Cessna says it is too early tell if the recent crash in Wichita, Kansas of its Model 162 SkyCatcher prototype will affect the programme's schedule. Deliveries of the two-seat light sport aircraft, for which Cessna has secured almost 1000 orders, are scheduled to begin in the second half of next year.

The US National Transportation Safety Board is investigating the cause of the accident, which took place at around 11:00 local time on 18 September when the aircraft went down in a rural area south-east of Wichita during power-on, cross-controlled spin testing.

"The aircraft was equipped with a Ballistic Recovery Systems aircraft parachute that was activated, but did not properly deploy. The sound and "sparks" from the firing of the rocket were reported by witnesses on the ground," says Cessna.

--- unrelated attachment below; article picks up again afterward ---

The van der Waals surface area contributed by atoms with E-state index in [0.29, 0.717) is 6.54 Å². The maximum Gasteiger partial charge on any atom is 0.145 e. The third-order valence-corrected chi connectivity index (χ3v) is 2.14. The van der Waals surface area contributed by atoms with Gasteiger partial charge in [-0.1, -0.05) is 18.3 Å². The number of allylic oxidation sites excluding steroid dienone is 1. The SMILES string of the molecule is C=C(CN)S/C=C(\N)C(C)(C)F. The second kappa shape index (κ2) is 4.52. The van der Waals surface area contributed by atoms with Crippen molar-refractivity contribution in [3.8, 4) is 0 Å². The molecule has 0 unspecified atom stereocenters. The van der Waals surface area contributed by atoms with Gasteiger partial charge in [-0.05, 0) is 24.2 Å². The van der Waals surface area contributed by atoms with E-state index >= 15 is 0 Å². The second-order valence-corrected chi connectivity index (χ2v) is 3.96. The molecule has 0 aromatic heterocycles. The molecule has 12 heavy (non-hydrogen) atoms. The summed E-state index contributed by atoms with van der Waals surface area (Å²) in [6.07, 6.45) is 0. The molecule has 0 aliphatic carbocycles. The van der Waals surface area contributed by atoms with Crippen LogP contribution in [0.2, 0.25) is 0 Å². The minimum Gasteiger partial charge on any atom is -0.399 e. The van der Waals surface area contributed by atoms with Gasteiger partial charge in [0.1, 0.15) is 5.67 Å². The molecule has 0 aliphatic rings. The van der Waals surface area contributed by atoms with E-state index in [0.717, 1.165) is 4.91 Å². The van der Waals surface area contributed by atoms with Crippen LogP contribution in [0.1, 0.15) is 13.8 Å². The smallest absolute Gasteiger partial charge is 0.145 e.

The pilot was conducting scheduled flight tests that pushed the aircraft beyond normal operations, the airframer says. "Although light sport aircraft fall under American Society of Testing and Materials standards, Cessna is conducting flight tests that, in all cases, equal or exceed ASTM standards to assure the aircraft envelope is properly defined and that the limits of the aircraft are substantially known," Cessna says. The pilot parachuted safely and was taken to the hospital as a precaution.

The SkyCatcher prototype is the third aircraft in the programme along with the first production model and a third airframe, which is used for static testing. The prototype had accumulated about 128 flight hours during more than 100 flights.

Source: Flight International